Napa County offers a wealth of parks and trails for new to experienced mountain bike riders, including Skyline Wilderness Park, Oat Hill Mine Trail, Moore Creek Park, and Pacific Union College’s Los Posadas forest. The North End Trail at Lake Berryessa Wildlife Area is also a good option, with its rewarding feature of 12 stone arch bridges.
“The variety of trails in Napa County is really fantastic. You have everything, technical riding, climbing, downhill riding, simple flow, and even jumps,” said Debbie Bloomquist, executive director of Redwood Empire Mountain Bike Alliance (REMBA).
“Technical riding” refers to parts of a trail that offer challenges, like a rocky creek bed.
The higher sections of certain trails in Skyline and Oat Hill Mine Road provide expansive views of Napa Valley.
“At the meeting of the Silverado Trail and Highway 29 is the trailhead of Oat Hill Mine Trail. There you’ll find an old wagon road where you can see the wagon trail cut into the rock. You have 4 ½ miles of climb that take you to Holms Place (where) you can see what’s left of an old homestead and apple orchard. The trail continues for another 4 miles, with caves at the end,” said David Pruett, head bicycle mechanic at Bicycle Works. Pruett is also the caretaker of Moore Creek Park, tasked with maintaining the park’s mountain bike trails.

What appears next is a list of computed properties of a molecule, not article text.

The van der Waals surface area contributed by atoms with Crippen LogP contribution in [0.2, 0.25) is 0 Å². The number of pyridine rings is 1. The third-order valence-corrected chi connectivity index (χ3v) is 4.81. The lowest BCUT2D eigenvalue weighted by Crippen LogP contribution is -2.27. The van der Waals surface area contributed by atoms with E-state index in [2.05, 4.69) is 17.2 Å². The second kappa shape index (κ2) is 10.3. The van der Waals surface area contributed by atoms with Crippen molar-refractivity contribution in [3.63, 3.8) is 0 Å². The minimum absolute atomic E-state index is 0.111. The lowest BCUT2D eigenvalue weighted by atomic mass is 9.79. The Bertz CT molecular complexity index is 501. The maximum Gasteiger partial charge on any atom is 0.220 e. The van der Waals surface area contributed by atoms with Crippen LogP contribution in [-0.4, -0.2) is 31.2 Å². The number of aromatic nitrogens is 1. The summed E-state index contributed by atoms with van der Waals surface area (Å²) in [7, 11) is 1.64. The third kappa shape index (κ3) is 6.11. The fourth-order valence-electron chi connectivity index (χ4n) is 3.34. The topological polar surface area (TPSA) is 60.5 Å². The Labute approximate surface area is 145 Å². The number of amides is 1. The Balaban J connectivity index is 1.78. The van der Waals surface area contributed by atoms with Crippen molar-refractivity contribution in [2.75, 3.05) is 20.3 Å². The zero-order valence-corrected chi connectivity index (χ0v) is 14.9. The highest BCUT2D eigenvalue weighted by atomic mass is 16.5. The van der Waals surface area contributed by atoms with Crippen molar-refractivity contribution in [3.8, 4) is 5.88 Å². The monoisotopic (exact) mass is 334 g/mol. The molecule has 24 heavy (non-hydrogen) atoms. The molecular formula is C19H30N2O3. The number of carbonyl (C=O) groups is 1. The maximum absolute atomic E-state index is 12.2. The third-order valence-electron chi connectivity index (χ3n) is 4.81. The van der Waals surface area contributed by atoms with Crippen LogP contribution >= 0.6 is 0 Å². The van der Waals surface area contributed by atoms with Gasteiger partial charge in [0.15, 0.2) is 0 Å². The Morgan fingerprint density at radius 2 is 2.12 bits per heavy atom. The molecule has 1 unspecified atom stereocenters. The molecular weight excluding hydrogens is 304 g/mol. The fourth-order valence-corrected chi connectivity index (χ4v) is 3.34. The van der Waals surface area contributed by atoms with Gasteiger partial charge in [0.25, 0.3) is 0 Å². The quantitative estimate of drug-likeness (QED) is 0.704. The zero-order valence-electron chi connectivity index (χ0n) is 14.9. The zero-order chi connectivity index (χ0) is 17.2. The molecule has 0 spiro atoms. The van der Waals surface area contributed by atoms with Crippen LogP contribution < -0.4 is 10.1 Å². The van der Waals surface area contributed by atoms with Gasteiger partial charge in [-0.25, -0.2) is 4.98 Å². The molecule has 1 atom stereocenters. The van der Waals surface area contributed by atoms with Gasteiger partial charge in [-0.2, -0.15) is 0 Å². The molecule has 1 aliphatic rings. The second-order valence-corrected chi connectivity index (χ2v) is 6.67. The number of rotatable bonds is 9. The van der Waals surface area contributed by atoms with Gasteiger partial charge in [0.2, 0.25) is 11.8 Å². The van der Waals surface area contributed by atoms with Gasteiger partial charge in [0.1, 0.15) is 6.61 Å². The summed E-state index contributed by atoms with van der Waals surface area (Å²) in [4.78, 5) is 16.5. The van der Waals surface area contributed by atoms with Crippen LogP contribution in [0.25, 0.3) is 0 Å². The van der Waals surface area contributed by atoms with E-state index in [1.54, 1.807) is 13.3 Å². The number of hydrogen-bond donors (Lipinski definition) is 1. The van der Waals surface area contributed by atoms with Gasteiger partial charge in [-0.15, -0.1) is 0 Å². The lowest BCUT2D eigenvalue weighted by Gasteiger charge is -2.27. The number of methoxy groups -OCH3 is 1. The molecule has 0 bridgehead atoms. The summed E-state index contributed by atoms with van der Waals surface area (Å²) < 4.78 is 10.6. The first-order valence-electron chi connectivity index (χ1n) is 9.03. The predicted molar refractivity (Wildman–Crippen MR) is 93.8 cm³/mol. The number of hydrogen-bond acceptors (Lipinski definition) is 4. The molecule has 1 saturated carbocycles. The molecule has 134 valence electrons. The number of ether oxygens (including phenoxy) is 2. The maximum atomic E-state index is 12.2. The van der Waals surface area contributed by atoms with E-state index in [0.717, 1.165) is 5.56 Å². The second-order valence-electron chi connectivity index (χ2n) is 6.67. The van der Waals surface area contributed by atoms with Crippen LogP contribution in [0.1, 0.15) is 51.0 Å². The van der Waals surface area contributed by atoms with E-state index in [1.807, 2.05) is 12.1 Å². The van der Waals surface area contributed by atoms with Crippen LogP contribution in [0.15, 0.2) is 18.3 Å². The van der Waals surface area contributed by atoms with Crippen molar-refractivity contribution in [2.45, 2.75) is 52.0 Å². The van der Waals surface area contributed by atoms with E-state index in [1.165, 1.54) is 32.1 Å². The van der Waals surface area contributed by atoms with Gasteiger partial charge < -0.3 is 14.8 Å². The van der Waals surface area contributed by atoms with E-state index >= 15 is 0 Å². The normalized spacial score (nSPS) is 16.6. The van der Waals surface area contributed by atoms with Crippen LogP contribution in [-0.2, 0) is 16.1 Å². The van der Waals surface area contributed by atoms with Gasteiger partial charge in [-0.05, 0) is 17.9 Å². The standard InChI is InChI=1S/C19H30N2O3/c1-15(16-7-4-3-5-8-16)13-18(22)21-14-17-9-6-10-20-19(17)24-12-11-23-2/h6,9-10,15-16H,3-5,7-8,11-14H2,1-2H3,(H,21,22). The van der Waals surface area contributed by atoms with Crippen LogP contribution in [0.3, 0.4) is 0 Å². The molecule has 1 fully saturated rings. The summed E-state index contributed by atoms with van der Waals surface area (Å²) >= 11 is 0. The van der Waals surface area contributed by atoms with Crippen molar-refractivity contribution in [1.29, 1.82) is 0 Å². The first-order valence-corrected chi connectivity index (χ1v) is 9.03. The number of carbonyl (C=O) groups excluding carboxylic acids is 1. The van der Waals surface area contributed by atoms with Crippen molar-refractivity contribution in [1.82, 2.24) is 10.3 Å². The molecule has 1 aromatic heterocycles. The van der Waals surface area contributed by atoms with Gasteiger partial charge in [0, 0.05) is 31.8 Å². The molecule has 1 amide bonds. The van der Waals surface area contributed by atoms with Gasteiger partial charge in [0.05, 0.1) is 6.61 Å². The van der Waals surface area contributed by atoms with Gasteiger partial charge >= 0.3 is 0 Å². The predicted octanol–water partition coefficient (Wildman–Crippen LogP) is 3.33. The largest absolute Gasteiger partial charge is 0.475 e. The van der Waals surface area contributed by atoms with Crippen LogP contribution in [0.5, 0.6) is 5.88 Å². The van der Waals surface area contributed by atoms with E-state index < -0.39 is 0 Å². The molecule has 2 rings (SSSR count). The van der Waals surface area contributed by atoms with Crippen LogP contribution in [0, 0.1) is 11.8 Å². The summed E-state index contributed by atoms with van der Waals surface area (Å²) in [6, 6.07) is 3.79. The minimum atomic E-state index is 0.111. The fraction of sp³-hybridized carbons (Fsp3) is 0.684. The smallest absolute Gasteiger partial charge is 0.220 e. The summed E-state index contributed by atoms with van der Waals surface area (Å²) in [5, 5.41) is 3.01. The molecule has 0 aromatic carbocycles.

Some remote sections of Napa Valley parks, including Oat Hill Mine Trail, may be closed in early August due to fire danger and hunting season.
The most accessible park is Skyline Wilderness Park, located in the city of Napa. Yet this park also contains extremely challenging trails, with “advanced, steep climbs,” said Pruett.
“Los Posadas has narrower, slower, winding trails. It’s the best for beginners and intermediate riders. Moore Creek Park has flowy, not steep, and not too rocky trails for beginning and advanced riders. Oat Hill Mine Road and Skyline are advanced, although there are some trails for beginners at Skyline,” said Pruett.
Andrew Brooks, president of the board of directors of Skyline, said new and intermediate riders should be aware of their limits.
“I often ride at Skyline a few times a week. I’m careful not to ‘ride over my head.’ Manzanita Trail and Bayleaf Trail can be very rocky and challenging. I always wear a helmet, carry an emergency kit, and take a basic bike toolkit with me,” said Brooks.
Jake Scheideman, owner of St. Helena Cyclery, said mountain biking is safer and more fun with a group of friends.
“You should stay hydrated and bring a good bike. The better the bike, the more it will help you to enjoy your ride. That way, as you improve your bike-handling skills, there will be fewer places where you’ll have to get off your bike. You’ll be able to ride through the tough spots,” said Scheideman.
Two new trails are coming to Napa Valley this summer.
Chris Cahill, lead planner at Napa Open Space District, said Conn Peak Trail, a 1.5-mile trail that starts from Old Man’s Beard, and Whiskey Ridge Trail, both at Moore Creek Park, is supposed to open this summer.